The Hammers And The Hawthorn
The Hammers And The Hawthorn
A lonely forest clearing awaits its destruction, so that the spirit trapped in its soil may arise and be a free phantom, and against the odds may seek to change the fate of the physical realm once again.
For what it knows to be right is not what it has foreseen to unfold. For though it is young and naive, trapped within events that played out aeons before, its story is told.
But here she comes now, dragging behind her the key to its freedom.
Mulberry huffed and trudged the last few steps before collapsing into the Glade, the heavy sledgehammer standing on its head before dropping by her side. Her bones were old now - the magic was wearing thin - but her Spells Of Eternity still had some juice left in them, and Ahbon’s magic was not depleted yet.
She cursed to herself as she arose. Who would have thought that all you ever needed to close a god’s portal was a sledgehammer and someone to lift it? That is what her brief phone call with Eigengrau had taught her.
No longer in her morning gown, she was draped in her usual tattered cloak - hood down, hat on, hair like a tased brillo pad - and she advanced upon the cold well like an executioner.
Though something was off - where there once was an empty flower stalk, there now was a trampled mess on the trodden floor.
The Witch’s eyes narrowed, and she looked into the forest, whispering a small spell.
After a couple seconds she shrugged and slammed the hammer into the side of the well with a crack of ancient muscles and - thankfully - stone, for in that soul-searching spell she trusted, and it had never once failed her in her long, long life.
The murky water spilled into the dirt, and soon enough there were only leaves left on the flat, inch-deep bottom of the well like a sad, sad slate dinner plate. “Me bleed’n bahck!” She cursed to herself. She wouldn’t be doing that again.
Using a simple levitation spell this time, the Witch lifted the hammer high above the well before releasing it. As expected, it dropped and cracked the bottom of the well like a slab of dry lasagne. What Mulberry did not expect was for the hammer to continue plummeting, throught the ground and down into what appeared to be a large hole underneath the well.
“Well what’d yeh know? There’s really an actual bleet’n well under ’ere.”
She peered down, but the hammer fell out of sight, and she couldn’t hear it hit the bottom. After a while she stood upright and stretched her back. She sighed a prolonged sigh and looked into the forest around her and said, “Alrigh’t, ye can come out now. We might as well get dis over wit’.”
Before today, her soul-searching spell had never failed her, nor did it now.
As from out of the hollow trees emerged something fast, metal and deadly and it was aimed right at the Witch’s head.
But with flash of green light, a flick of the staff and a quick, instinctive flex of her wrist the weapon was sent crashing into the nearest tree. The source of the attack stood at the edge of the circular clearing - illuminated in the flickering light from the oil lamp, just as tall as the Witch herself and far more muscular was a beast in bronze armour. A behemoth of a woman with a titanic chain wrapped around her left arm and shoulder, one end attached to a mechanical wheel on the back of her shoulder blade, the other end attached to a great pointed warhammer that Mulberry had so skillfully deflected. She sneered, though it was more like a growl, and ripped the huge weapon out of the tree. She spoke in a rough, deep tone like a large bag of gravel being thrown into a very deep lake.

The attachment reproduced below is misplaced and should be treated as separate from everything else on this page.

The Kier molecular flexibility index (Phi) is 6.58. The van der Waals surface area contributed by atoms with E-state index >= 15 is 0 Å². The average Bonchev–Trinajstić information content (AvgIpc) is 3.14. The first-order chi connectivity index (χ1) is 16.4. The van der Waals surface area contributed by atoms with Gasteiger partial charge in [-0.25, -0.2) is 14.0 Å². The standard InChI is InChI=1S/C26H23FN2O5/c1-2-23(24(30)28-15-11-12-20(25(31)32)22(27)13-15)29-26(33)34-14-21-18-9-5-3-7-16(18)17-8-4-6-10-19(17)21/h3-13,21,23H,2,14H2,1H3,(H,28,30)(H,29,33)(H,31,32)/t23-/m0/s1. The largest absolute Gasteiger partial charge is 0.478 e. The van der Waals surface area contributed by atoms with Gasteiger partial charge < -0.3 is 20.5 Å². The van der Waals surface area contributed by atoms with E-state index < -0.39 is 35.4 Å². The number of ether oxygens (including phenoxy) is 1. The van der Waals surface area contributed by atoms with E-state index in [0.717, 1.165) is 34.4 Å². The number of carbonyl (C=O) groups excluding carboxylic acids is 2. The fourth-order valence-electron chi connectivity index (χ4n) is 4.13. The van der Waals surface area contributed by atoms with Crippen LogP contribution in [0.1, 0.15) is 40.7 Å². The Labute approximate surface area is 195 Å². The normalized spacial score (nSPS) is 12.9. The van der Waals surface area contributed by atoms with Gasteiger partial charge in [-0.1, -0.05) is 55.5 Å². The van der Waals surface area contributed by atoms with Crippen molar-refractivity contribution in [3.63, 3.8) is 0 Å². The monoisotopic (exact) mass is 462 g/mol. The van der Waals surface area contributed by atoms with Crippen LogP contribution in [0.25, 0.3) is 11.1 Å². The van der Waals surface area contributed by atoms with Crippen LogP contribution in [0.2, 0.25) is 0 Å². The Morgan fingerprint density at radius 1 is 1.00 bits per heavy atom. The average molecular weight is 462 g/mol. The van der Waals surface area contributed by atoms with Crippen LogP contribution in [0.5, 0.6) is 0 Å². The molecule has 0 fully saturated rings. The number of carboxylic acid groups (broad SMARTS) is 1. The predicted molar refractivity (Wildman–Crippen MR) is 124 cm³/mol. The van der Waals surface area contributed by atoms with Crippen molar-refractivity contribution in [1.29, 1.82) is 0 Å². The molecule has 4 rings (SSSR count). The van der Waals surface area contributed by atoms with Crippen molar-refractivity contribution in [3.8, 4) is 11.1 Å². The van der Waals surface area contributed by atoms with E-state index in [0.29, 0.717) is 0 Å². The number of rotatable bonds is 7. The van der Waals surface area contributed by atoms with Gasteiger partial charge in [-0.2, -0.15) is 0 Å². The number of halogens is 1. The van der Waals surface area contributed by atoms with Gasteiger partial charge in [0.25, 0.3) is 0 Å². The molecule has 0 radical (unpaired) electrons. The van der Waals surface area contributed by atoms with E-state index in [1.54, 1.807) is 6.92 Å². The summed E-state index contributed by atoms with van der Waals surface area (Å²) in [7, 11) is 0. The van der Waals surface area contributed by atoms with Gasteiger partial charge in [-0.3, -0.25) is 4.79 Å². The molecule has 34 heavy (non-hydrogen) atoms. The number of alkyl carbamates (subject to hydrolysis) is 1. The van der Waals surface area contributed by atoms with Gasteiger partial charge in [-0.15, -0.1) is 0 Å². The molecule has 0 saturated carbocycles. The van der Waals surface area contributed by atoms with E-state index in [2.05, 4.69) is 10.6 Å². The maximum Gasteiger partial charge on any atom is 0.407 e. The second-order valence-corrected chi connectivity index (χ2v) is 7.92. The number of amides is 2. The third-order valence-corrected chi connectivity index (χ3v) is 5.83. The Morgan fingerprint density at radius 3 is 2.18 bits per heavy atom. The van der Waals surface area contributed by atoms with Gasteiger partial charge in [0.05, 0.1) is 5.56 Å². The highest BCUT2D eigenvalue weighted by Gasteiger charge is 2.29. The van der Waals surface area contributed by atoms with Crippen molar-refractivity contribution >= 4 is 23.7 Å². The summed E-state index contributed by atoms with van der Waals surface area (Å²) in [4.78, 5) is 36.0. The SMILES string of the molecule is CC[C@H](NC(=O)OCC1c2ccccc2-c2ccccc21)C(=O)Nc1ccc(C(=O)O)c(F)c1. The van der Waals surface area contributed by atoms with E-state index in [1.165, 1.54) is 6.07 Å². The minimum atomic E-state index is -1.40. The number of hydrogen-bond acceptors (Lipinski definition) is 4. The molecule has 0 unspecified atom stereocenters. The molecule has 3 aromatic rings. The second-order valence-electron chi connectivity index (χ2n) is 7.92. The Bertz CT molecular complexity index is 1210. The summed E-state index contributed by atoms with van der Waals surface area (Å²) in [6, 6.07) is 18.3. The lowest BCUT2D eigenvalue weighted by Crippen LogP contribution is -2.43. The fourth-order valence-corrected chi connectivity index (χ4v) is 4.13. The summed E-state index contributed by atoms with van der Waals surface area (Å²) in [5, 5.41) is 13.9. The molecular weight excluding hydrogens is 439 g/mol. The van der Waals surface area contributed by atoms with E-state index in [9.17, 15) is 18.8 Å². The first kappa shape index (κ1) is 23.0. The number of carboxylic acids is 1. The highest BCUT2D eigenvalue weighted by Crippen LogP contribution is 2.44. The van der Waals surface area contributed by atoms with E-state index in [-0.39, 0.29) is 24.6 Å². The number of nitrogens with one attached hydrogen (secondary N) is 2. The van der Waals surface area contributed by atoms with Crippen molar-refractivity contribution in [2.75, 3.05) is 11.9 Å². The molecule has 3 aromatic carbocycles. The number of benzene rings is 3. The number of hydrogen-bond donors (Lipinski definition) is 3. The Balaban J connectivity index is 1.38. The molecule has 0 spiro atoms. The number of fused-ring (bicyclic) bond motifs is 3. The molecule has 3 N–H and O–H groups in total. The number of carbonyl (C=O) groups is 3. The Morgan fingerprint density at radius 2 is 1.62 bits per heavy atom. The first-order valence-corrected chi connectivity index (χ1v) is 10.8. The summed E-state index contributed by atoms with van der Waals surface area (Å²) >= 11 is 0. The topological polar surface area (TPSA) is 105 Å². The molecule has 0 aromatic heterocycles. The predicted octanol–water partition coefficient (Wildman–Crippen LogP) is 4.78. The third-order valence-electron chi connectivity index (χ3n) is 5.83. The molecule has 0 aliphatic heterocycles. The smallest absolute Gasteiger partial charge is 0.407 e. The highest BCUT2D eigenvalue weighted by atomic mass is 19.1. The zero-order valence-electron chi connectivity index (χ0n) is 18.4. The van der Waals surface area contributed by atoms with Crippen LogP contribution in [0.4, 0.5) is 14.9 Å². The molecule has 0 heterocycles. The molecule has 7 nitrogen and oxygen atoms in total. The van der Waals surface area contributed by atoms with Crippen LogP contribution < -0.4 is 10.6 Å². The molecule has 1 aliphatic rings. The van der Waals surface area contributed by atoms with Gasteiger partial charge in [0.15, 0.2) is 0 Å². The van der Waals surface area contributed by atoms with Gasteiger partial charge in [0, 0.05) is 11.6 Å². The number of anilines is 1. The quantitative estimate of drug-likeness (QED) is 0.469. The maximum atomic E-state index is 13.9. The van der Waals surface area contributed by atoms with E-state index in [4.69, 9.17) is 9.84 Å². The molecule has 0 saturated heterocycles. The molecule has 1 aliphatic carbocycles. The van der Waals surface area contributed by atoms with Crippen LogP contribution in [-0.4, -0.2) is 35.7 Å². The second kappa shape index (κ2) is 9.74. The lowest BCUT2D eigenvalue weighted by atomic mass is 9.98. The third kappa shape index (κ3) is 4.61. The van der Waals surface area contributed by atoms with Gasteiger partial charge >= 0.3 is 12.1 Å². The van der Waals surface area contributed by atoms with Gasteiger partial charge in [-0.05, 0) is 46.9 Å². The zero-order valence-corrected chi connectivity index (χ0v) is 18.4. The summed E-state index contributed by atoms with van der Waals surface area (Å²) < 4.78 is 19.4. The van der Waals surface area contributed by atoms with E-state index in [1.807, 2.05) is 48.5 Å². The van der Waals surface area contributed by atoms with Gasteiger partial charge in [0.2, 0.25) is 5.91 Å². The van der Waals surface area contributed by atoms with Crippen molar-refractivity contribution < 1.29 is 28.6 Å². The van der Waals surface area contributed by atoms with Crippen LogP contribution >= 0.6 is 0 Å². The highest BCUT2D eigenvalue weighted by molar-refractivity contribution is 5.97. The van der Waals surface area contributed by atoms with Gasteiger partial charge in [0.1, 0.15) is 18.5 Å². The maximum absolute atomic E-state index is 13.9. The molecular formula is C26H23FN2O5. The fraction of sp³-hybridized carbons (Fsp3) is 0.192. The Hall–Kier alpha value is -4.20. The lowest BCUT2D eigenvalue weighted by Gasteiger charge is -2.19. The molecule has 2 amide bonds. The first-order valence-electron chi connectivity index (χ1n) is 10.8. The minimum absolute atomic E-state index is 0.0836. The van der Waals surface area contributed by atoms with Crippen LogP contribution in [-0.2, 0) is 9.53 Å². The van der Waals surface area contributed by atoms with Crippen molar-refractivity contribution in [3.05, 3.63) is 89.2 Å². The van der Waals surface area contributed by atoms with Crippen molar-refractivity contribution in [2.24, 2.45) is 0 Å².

“You must be Mulberry, witch of the Hawthorn, wanderer, maker of many, bearer of bad dresses, rebel of the Overworld-”
“Yes yes, I know my own titles.” Said Mulberry, setting her lamp down by the broken well.
“... Kettle thief, demon cleaner, angel slayer, chronic hoarder, world seeker, traitor, word muddler, immortal bookworm,”
And the list went on. Mulberry had picked up quite a few titles in her long life, and what a life it had been. Nay, what a life it still was.
The woman finished off her list with a new title, “foe”, and advanced on the Witch, great hammer loaded to strike. Mulberry murmured a quick word or two and cast a spell to reinforce her bones, then disappeared in a slightly arthritic twirl.
“Where did you go, punk!?” Shouted the giant Morgus-Staig.
There were lights deep in the woods, as the Witch could see as she reappeared on the other side of the Glade, casting a ward around herself. The bulky woman in the heavy bronze armour stopped in her tracks and threw the hammer in the Witch’s direction. She disappeared again just in time, and the hammer carried on its way and crashed into dead shrubbery with a crackle. Mulberry the Hawthorn Witch continued disappearing, casting more and more spells and wards to reinforce her attacks and protect herself, which visibly annoyed her opponent.
"GARH! Come and fight me already!” She said, and Mulberry did just that, giving the beast a false attack in the form of a small fireball. It dissipated on contact with her flying hammer and the Witch was already behind her, striking with a blunt blow to the head with the heavier end of her staff. The woman’s thick helmet struck a sharp not that rang in her own ears, and she lashed out with her huge, bulking right arm, catching Mulberry in the shoulder and setting her off balance. The dreaded hammer swung back into the tombstone left hand of its bearer, and continued its motion in a perfectly straight line towards Mulberry, gaining momentum and acceleration rapidly. Mulberry had no time to disappear again, no time for magic words, but that was alright. Still with an air of confidence, her hands shot up in an instant and the nitrogen around them stiffened, creating a forcefield stronger than three feet of solid diamond. The point of the hammer struck it.
Mulberry was so confident that she had already started casting her next spell before she realised that her barrier was cracking under the force, and she was moving backwards with it at an alarming rate. Feet off the ground she collided with a hollow tree, just as the hammer’s kinetic energy was lost to heat and light and dissipated into other dimensions by Mulberry’s cracked barrier, and it fell to the ground with a heavy thud, as did the Witch. The impact had fractured her shoulder, and she could feel the magic leaking out of her bones.